Magic and Stillness

Preparing for a Pandemic

By: - Feb 27, 2020

The cultivation of stillness has many far-reaching effects on daily life, and previous essays have discussed some of them.  As I was reading the news this morning, especially about the coronavirus, I was reminded of another effect.

It is sometimes said that a person who follows Dao knows magic.  While I know I have no magical powers, I understand where this notion comes from. Simply by using the best of one’s abilities and being in the right position, one who follows Dao can enjoy the clarity that comes from the cultivation of stillness to see into the future.

A person who lives high in the mountains and who is not affected by too much drink, or poor health,  or greed, will be better able to see events in the distance than one who lives a closed life with eyes only on his or her own obsessions.  Cultivating stillness opens our eyes to everything around us as it is, brings us into this present moment, and allows correct action to arise on its own.

Storms do not come upon us abruptly; rather, we can see dark clouds in the distance as they approach.  The high vantage point of clarity that comes from stillness prepares us in advance for what is coming. It is because of this that a follower of Dao appears to know magic.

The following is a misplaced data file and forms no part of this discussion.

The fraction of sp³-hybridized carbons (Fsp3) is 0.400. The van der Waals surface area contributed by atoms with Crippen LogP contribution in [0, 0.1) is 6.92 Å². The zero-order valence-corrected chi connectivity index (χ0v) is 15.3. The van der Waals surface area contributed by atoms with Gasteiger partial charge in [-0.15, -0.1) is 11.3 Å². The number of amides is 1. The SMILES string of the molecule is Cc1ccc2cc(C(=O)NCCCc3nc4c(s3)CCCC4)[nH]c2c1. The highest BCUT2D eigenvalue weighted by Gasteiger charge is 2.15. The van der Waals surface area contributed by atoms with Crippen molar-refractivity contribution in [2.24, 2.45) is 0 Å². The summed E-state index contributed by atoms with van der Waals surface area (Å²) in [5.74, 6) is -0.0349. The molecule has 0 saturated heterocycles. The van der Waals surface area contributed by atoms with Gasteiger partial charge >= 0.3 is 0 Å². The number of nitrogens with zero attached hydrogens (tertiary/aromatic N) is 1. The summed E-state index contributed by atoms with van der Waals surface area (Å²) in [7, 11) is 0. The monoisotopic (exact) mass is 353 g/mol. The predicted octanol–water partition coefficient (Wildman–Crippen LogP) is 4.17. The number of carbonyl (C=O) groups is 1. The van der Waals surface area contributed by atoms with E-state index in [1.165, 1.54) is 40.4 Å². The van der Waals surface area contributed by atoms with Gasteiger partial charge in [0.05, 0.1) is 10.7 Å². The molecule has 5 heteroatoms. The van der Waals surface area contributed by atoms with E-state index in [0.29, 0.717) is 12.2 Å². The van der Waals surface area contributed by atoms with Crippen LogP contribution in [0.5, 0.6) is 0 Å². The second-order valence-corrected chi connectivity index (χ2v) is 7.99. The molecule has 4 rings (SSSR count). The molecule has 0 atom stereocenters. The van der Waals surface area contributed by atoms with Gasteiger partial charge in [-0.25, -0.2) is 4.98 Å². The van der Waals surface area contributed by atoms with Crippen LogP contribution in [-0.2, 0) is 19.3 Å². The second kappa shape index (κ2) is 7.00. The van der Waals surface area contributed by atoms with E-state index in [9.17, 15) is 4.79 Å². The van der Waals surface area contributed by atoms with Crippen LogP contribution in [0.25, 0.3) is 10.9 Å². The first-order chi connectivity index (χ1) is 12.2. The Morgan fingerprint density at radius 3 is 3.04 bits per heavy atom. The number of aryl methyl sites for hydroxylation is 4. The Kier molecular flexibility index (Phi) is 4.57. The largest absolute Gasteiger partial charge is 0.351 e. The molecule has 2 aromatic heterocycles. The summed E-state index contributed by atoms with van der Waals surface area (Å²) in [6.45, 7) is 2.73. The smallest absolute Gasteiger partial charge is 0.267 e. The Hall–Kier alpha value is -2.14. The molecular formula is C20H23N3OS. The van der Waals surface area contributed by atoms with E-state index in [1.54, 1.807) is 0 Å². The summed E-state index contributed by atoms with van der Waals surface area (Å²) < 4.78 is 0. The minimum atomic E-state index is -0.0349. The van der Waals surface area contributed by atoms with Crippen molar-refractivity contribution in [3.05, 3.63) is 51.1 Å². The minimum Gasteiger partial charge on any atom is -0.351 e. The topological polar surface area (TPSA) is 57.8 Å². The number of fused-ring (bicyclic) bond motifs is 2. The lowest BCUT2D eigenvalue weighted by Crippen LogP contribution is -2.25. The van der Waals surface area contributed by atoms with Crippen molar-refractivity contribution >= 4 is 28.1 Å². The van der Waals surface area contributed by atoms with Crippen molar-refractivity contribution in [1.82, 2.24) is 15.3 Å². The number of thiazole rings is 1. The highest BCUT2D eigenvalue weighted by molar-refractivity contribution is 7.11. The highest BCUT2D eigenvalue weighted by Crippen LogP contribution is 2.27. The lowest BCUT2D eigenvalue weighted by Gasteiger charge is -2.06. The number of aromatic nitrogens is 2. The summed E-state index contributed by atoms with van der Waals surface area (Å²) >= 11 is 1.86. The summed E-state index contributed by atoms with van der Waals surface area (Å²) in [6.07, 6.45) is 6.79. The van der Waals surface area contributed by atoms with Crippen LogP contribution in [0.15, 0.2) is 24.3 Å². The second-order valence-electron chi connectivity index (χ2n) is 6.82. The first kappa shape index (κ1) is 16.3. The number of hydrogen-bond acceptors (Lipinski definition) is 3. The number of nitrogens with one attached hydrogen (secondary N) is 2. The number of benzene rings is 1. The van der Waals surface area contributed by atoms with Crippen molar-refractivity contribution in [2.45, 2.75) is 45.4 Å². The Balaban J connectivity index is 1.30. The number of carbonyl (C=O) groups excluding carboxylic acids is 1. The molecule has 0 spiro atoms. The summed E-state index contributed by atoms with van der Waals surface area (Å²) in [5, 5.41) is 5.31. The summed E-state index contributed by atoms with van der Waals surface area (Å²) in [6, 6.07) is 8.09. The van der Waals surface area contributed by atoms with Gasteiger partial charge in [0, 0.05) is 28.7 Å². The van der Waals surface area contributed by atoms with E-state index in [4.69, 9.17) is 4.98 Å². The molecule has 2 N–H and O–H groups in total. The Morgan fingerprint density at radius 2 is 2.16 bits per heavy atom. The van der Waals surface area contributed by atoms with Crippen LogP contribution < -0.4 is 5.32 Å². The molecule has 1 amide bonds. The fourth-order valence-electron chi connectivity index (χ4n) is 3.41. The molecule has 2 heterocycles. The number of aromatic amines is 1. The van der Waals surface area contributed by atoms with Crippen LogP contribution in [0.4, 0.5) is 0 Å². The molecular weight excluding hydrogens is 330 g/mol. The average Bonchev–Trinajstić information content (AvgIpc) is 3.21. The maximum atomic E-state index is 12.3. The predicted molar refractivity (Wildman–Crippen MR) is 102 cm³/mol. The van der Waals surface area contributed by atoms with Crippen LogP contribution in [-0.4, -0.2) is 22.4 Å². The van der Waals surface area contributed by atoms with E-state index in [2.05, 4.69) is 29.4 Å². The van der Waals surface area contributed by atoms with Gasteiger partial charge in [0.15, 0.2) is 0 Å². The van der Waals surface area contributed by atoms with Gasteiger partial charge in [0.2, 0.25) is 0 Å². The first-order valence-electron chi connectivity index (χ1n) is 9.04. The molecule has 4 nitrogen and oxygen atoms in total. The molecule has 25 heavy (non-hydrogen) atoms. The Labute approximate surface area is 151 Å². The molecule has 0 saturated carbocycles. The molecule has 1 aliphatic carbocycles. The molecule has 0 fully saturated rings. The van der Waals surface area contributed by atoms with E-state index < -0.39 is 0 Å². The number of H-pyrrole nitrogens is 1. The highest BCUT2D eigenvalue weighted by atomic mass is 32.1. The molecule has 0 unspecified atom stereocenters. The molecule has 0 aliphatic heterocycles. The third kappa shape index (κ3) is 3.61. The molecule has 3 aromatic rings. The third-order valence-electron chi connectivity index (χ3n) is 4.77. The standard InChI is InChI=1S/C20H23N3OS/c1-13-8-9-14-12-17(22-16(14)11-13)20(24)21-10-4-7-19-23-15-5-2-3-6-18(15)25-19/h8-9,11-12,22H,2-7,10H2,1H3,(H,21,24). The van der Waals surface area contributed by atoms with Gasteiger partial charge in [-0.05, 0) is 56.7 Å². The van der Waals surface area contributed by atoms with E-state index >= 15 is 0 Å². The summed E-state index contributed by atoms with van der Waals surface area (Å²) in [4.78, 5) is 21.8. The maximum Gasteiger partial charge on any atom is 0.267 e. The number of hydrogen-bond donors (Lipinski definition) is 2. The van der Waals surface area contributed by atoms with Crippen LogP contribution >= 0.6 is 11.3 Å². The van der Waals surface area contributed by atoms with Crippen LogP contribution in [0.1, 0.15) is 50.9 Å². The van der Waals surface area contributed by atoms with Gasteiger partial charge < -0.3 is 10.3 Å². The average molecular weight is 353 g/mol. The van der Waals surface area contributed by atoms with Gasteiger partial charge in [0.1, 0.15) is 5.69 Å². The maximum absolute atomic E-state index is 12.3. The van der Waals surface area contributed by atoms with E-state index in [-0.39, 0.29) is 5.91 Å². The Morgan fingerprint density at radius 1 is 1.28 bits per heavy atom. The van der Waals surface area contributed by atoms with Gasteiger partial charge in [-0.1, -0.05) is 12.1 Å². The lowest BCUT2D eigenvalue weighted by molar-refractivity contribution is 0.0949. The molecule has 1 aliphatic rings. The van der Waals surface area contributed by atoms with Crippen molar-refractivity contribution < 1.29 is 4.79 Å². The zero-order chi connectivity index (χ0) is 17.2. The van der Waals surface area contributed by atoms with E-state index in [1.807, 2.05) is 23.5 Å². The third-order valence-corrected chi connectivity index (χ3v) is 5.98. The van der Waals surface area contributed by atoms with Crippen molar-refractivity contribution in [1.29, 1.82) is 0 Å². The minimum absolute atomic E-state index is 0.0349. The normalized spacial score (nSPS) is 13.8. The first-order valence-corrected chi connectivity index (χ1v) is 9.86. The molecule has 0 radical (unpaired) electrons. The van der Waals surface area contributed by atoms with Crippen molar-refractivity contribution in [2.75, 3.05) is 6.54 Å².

“High in the mountains” is metaphorical, of course.  It just so happens I live in the mountains. I use that phrase to mean living with full awareness in the moment, and keeping our senses open to everything around us.

I was not especially comforted by the President’s words last evening, and I am certainly not comforted by the Vice President’s role as point man on the government’s readiness preparations for pandemic.  Abstinence will not prove effective against it, as one commentator noted facetiously.

I returned from China in November of last year, less than two months before the first cases in Wuhan, Hubei Province, where my temple is located.  But I have many friends in China, all of whom have been inside their homes since the first of February. I speak with them most every day to see how they are.  They have a stash of masks and gloves, alcohol wipes for door knobs and elevator buttons, and 10 days of food supply they replenish with another 10 days’ worth at a time.

We are sitting high in the mountains.  We can see dark clouds in the distance, and sense they are coming our way.  They will not arrive abruptly, and there is time to prepare for the storm. We have the opportunity to get our masks and gloves, and our alcohol wipes and a two week supply of foodstuffs with good shelf life.  

It is not magic.  Rather, it is the clarity that comes from the stillness we cultivate that enables us to see what we must do to prepare.  In a short poem, Deng Ming Dao wrote:

Distance ridges, far away clouds,

All events come from a distance.

With a high vantage point,

Foretelling the future is elementary.

On the subject of vantage, from Deng Ming Dao

Please be in that moment.  Please see what you must do now, well before the clouds arrive.  Masks, gloves, wipes, food. This is what the moment requires. This is Dao.